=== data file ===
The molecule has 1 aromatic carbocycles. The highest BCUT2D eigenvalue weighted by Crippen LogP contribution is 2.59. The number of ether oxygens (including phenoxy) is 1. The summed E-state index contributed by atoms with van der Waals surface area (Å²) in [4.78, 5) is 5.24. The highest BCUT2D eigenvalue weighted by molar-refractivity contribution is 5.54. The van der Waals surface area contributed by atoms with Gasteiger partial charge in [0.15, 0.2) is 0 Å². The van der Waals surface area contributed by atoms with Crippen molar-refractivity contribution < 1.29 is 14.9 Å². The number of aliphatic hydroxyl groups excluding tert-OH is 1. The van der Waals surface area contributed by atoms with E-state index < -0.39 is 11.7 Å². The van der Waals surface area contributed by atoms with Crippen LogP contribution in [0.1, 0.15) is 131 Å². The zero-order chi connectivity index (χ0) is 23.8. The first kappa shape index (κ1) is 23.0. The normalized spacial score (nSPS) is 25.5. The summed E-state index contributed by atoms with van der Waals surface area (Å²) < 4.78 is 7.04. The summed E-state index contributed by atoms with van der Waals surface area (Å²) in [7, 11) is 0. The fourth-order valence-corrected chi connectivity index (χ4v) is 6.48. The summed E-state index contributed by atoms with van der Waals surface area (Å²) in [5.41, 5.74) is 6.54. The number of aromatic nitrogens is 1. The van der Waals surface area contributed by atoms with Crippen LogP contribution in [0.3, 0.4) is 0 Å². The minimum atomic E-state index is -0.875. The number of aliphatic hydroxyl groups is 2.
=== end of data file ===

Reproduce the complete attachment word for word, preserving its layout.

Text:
The molecule has 1 aromatic carbocycles. The highest BCUT2D eigenvalue weighted by Crippen LogP contribution is 2.59. The number of ether oxygens (including phenoxy) is 1. The summed E-state index contributed by atoms with van der Waals surface area (Å²) in [4.78, 5) is 5.24. The highest BCUT2D eigenvalue weighted by molar-refractivity contribution is 5.54. The van der Waals surface area contributed by atoms with Gasteiger partial charge in [0.15, 0.2) is 0 Å². The van der Waals surface area contributed by atoms with Crippen molar-refractivity contribution < 1.29 is 14.9 Å². The number of aliphatic hydroxyl groups excluding tert-OH is 1. The van der Waals surface area contributed by atoms with E-state index < -0.39 is 11.7 Å². The van der Waals surface area contributed by atoms with Crippen LogP contribution in [0.1, 0.15) is 131 Å². The zero-order chi connectivity index (χ0) is 23.8. The first kappa shape index (κ1) is 23.0. The normalized spacial score (nSPS) is 25.5. The summed E-state index contributed by atoms with van der Waals surface area (Å²) < 4.78 is 7.04. The summed E-state index contributed by atoms with van der Waals surface area (Å²) in [7, 11) is 0. The fourth-order valence-corrected chi connectivity index (χ4v) is 6.48. The summed E-state index contributed by atoms with van der Waals surface area (Å²) in [5.41, 5.74) is 6.54. The number of aromatic nitrogens is 1. The van der Waals surface area contributed by atoms with Crippen LogP contribution in [0.3, 0.4) is 0 Å². The minimum atomic E-state index is -0.875. The number of aliphatic hydroxyl groups is 2.